Most companies, when preparing to leave their office space for newer and better things, just pack up all their stuff and turn in the keys to the management company. It’s grown up and responsible of them and all, but pretty boring.
We much prefer tales of companies that trash their office cubicles and rip up the carpet, plan huge parties or sublet the space to guinea pig farmers. (We were unable to find a story about that last idea, and so we offer it free of charge to any organizations who are looking for a really excellent way to say goodbye to their digs.) Basically, we think it’s much more interesting when people leave their office with a bang, instead of a whimper. Here are a few such companies, who came up with some seriously creative ways to leave their leases.
1. Scvngr Throws a Paintball War
Mobile gaming company and enemy of vowels Scvngr spent two years in an office space in Cambridge, Mass., only to lose the location to demolition. Their 28,000 square-foot location will be razed to make room for a park, but not before employees get a chance to stage an epic paintball war in their old workspace. At $500 a team, you’d think the price tag would deter folks, but not at all: At least seven teams signed up to play.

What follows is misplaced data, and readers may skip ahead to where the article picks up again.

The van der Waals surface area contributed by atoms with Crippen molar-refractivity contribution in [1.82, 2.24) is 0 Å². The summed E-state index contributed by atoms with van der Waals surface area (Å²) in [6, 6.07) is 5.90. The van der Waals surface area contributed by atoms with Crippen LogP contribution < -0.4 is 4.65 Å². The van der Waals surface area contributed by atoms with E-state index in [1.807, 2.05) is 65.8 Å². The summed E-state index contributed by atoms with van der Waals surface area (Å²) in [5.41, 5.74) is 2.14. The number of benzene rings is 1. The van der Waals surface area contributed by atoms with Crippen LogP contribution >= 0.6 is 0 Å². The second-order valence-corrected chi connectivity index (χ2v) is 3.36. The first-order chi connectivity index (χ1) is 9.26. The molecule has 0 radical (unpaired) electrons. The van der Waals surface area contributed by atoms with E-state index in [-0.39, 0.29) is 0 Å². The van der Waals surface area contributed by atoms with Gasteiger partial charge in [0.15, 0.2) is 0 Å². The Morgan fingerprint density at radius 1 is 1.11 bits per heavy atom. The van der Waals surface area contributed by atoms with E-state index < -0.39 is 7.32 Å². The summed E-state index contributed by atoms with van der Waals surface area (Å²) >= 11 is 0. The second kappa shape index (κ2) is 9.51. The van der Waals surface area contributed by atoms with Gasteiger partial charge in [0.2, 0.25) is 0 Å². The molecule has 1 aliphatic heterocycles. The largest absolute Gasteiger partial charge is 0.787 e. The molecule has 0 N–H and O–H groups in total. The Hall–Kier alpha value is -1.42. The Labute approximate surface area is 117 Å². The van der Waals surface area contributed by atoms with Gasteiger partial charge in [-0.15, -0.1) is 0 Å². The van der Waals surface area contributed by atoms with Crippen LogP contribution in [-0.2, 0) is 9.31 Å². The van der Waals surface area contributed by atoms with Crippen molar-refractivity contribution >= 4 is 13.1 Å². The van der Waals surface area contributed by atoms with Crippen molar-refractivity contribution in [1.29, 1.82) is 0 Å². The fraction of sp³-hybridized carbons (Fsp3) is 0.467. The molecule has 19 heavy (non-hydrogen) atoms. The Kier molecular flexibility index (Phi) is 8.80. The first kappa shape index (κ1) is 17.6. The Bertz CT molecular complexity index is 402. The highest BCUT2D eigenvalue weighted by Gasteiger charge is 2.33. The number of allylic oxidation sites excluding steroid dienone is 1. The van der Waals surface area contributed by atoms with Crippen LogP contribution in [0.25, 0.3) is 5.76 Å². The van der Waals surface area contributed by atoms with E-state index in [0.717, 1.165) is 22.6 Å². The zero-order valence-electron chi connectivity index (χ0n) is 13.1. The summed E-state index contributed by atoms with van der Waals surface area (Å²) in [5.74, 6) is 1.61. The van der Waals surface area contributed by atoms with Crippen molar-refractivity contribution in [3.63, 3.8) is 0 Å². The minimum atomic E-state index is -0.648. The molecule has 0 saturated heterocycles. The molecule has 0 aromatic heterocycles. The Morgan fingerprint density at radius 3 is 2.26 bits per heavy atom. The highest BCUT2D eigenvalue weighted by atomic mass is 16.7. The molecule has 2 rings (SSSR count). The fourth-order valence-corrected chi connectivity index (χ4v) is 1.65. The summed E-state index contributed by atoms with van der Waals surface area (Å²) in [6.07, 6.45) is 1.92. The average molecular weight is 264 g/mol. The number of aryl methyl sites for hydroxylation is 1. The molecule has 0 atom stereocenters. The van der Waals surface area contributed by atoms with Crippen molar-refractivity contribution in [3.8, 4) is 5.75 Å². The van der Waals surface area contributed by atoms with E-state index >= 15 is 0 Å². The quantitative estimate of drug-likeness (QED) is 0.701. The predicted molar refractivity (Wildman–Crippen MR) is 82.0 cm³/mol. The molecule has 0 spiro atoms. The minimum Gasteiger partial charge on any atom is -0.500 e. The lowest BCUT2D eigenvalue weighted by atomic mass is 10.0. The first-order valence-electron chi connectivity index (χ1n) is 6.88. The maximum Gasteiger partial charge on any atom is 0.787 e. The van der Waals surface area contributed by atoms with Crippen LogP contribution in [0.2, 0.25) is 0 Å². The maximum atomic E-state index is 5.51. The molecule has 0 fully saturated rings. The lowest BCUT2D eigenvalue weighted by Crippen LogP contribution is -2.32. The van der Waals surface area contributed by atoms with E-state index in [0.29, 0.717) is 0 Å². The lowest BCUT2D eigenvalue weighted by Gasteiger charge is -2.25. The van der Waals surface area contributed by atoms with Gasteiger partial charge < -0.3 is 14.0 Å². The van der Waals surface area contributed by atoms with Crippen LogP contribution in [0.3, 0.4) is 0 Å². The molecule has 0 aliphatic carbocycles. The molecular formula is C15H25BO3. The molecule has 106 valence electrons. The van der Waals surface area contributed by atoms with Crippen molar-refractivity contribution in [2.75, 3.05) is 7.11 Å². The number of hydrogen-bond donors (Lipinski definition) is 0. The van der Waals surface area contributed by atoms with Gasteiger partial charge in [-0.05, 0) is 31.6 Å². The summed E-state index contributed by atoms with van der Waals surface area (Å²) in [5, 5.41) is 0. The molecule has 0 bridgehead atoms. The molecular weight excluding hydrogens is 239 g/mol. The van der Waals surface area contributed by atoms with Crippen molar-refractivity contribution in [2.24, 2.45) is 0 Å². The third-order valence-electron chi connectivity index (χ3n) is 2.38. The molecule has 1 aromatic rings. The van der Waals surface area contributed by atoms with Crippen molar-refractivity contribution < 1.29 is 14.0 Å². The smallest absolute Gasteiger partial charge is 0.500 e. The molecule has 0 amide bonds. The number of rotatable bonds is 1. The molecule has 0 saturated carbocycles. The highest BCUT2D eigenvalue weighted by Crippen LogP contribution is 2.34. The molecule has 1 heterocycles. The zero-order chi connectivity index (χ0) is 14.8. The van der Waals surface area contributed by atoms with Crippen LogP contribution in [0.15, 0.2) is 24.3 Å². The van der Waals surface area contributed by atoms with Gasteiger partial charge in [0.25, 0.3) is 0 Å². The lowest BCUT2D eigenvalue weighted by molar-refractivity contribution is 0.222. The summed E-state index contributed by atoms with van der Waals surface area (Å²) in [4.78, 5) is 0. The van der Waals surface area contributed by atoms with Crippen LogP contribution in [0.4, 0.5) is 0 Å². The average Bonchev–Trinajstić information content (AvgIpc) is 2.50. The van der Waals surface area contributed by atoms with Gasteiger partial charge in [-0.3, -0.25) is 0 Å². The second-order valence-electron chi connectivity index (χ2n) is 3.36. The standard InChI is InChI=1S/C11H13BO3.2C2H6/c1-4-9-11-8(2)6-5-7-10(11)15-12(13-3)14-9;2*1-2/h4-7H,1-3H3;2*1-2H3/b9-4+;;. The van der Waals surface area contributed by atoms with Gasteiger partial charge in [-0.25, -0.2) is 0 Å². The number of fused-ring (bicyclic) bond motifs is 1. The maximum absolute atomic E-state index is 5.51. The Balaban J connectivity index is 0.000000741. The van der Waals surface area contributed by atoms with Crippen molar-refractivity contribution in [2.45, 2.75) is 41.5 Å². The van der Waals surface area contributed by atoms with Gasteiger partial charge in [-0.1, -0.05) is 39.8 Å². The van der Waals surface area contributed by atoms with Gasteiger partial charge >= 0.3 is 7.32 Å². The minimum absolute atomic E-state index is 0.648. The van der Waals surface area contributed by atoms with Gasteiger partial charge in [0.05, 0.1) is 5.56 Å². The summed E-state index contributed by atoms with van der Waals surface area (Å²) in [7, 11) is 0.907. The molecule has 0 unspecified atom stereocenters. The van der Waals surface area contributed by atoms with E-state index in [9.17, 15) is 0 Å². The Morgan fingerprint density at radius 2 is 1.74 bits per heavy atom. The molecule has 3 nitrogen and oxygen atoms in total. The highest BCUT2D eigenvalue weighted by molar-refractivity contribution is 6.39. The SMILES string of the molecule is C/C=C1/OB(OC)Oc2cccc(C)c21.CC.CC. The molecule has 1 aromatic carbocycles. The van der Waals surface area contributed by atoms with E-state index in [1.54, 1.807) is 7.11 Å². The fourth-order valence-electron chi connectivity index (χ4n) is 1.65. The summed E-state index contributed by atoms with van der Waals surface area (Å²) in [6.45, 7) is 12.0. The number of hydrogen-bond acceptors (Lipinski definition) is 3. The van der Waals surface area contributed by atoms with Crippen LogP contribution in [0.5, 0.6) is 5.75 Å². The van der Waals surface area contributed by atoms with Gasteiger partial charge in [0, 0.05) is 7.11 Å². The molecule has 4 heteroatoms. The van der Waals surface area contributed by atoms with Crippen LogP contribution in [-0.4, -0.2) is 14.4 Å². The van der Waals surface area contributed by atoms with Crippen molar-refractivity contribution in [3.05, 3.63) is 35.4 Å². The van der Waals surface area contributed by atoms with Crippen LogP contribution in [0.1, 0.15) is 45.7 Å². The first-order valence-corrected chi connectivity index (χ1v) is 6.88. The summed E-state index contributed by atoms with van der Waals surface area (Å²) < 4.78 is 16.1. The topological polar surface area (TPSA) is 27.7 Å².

CEO (and “chief ninja”) Seth Priebatsch got the full approval of landlord before planning his paint-fueled goodbye party, although he admitted to being unclear as to whether or not he and his employees would be required to clean up afterward.
“In my many strengths of working at this company, cleaning up has never been one of them,” he said. “If we do have to clean up, I’m going to seriously disappear.”
2. Circle Bank Hires a Clown
There are lots of different types of demolition parties. If Scvngr’s bash is more suited to 20-something gamers, Circle Bank in Novato, Calif.’s goodbye party was perfectly appropriate for the whole family. Seriously: there were drinks, and food, and even a clown. It was practically a kids’ birthday party.
First, Occupy groups got evicted from parks and public spaces. Then, they moved into offices — and started getting evicted from their indoor bases of operation as well. The good news is that they seem to be getting used to it: eviction announcements are now followed by invitations to attend parties. Like this one, from Occupy Duluth, which hilariously invites participants to “Occupy the Paul Robeson Ballroom and Courtyard.”
Images: Photomediacenter.com, Calpoly.edu, Wibailoutpeople.org